Review: Anna Dressed in Blood
Goodreads synopsis: Cas Lowood has inherited an unusual vocation: He kills the dead. So did his father before him, until he was gruesomely murdered by a ghost he sought to kill. Now, armed with his father’s mysterious and deadly athame, Cas travels the country with his kitchen-witch mother and their spirit-sniffing cat. Together they follow legends and local lore, trying to keep up with the murderous dead—keeping pesky things like the future and friends at bay.
When they arrive in a new town in search of a ghost the locals call Anna Dressed in Blood, Cas doesn’t expect anything outside of the ordinary: track, hunt, kill. What he finds instead is a girl entangled in curses and rage, a ghost like he’s never faced before. She still wears the dress she wore on the day of her brutal murder in 1958: once white, now stained red and dripping with blood. Since her death, Anna has killed any and every person who has dared to step into the deserted Victorian she used to call home. But she, for whatever reason, spares Cas’s life.
Part Supernatural, part Amityville Horror, this entry to the YA Horror genre is captivating and entertaining. As someone who loves Stephen King, Dean Koontz, Joe Hill and a multitude of other horror writers, I tend to be skeptical of YA horror, imagining it all like the Goosebumps series. Don’t get me wrong, Goosebumps was great, but not exactly the kind of spine-tingling, lock your doors and turn on all the lights scary as Pet Sematary or It. Anna Dressed in Bloodis somewhere in between. While many will view some of the more violent scenes in the book as a bit much for YA, the tone of the book and the theme is definitely geared toward a younger audience. Despite that, horror fans of all ages will find something about this book to love.
Kendare Blake introduces us to the harrowing world of ghost hunting through the voice of the narrator Cas Lowood. Cas put aside any ideas of having a normal teenage life long ago when he inherited his father’s vocation. Readers are thrust into the action from the first sentence as we accompany Cas on a hunt. He is after the ghost of a hitchhiker murdered in the summer of 1970 who is now acting out his own death on any unlucky enough to give him a ride. Cas ends up disposing of this ghost and is now ready to move on to his next locale to take on the ghost of Anna. Things do not go as planned; however, and while Anna makes quick work of one of Cas’s new classmates, she spares him. The story progresses at break-neck speed, with twists and turns that kept me turning pages well into the night.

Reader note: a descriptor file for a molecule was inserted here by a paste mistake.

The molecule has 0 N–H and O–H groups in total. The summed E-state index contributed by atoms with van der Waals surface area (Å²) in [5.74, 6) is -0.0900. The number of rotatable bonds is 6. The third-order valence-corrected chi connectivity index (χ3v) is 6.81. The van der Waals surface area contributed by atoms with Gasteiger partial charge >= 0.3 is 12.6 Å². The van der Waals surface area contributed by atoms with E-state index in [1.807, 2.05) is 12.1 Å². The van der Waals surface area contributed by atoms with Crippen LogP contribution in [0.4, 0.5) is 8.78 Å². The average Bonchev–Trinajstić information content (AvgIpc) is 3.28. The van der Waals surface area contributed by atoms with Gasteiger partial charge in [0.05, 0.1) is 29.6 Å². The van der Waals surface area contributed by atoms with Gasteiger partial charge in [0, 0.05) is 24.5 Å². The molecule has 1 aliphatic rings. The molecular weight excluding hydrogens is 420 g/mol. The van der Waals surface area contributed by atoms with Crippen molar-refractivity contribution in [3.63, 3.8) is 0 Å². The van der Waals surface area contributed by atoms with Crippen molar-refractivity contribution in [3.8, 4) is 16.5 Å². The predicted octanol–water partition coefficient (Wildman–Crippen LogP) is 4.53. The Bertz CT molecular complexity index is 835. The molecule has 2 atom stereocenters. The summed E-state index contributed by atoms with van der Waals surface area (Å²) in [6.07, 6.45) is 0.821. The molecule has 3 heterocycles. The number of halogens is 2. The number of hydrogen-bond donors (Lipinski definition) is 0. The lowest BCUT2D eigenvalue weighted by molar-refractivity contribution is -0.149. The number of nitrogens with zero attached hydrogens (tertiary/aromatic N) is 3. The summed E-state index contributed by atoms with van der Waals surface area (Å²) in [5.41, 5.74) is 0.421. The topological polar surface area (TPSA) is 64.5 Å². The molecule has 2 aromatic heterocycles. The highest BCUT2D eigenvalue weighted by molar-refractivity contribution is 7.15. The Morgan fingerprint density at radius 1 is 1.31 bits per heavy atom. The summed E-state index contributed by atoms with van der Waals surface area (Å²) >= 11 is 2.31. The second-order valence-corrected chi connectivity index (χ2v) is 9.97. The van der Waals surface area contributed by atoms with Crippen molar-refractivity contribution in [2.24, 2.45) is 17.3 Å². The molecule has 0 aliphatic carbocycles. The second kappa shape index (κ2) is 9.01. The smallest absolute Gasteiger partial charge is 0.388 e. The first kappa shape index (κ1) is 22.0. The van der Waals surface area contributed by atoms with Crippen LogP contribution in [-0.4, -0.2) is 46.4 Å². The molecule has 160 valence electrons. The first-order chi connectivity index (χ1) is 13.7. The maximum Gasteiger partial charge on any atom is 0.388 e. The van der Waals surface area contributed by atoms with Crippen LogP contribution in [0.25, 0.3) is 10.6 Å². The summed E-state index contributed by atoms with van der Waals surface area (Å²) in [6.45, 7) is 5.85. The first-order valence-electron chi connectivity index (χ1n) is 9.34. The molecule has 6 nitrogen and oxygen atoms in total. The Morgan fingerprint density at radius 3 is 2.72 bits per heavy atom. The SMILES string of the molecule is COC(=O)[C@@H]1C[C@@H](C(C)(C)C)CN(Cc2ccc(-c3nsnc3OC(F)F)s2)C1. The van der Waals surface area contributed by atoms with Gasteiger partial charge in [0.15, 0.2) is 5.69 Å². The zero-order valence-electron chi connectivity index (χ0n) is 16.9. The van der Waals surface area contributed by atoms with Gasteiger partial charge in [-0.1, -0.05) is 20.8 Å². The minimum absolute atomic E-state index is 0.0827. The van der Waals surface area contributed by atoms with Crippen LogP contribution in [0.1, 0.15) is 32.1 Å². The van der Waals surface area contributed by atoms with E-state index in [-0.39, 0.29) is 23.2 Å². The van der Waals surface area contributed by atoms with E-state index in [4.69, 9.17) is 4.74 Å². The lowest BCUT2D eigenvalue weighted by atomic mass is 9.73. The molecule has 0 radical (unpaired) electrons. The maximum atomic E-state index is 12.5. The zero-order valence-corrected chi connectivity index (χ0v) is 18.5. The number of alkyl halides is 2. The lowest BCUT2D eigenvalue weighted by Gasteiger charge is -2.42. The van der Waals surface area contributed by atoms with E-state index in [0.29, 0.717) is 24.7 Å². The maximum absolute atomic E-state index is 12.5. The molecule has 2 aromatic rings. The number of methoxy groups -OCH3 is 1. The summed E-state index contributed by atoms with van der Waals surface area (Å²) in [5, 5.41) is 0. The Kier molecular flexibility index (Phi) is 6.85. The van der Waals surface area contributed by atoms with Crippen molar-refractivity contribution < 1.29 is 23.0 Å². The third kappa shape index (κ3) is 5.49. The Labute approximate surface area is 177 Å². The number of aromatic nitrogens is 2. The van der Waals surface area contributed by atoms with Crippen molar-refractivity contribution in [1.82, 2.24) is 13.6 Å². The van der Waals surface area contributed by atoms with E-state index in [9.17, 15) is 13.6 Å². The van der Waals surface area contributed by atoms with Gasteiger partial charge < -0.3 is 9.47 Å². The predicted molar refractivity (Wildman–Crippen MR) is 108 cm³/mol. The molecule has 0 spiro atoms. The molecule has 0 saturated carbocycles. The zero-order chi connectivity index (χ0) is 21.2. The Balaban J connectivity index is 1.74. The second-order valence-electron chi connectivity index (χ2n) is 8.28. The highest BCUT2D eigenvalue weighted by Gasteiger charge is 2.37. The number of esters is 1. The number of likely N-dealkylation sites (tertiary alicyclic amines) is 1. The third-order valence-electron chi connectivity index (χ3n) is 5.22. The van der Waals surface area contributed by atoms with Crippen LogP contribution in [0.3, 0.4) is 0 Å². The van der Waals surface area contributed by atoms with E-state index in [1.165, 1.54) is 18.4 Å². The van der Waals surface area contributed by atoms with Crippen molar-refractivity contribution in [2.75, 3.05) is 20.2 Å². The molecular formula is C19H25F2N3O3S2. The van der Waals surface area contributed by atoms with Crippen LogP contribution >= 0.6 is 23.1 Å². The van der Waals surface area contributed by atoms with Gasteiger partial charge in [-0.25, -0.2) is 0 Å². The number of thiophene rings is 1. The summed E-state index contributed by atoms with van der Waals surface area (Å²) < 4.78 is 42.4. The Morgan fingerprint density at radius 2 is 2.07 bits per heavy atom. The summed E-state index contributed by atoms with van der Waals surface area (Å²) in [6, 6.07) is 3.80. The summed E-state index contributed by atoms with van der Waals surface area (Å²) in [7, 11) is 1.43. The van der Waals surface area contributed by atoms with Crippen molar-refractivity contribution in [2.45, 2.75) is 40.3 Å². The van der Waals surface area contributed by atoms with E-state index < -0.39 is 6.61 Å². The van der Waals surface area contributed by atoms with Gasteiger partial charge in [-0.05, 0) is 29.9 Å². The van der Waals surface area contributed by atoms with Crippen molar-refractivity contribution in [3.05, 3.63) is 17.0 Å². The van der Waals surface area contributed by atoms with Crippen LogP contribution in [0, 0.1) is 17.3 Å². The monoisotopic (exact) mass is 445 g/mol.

The novel’s cast of characters is both quirky and endearing. Kendare Blake has done a great job of piecing together Cas’s make-shift Scooby Gang. From the high school outcast to the reigning Queen Bee, none of the characters are as one-dimensional as they first seem. The same is true of Anna. Every ghost has a story, and Anna’s is as terrifying and heart-wrenching as they come. Her story really forces readers to look beyond the obvious parts of people and consider the why of their actions. Anna is angry and brutal without a doubt but she is also carrying around a tremendous amount of guilt and shame which makes her relatable and sympathetic. Even Tybalt, Cas’s ghost-detecting cat has a personality which makes him endearing. A book is truly only as good as its characters and in this sense, Anna Dressed in Blood is a complete success.
I thoroughly enjoyed this book. The tension and gore is broken up with hefty doses of humor. The characters are real and relatable despite being in fantastical situations. Fans of Supernatural will find themselves relating Cas’s desire to fight ghosts and avenge his father’s death to Sam and Dean’s adventures. Fans of Stephen King will find themselves happily lost in a ghost story. I recommend this for readers looking for a little something different—what you will find is a ghost story with heart.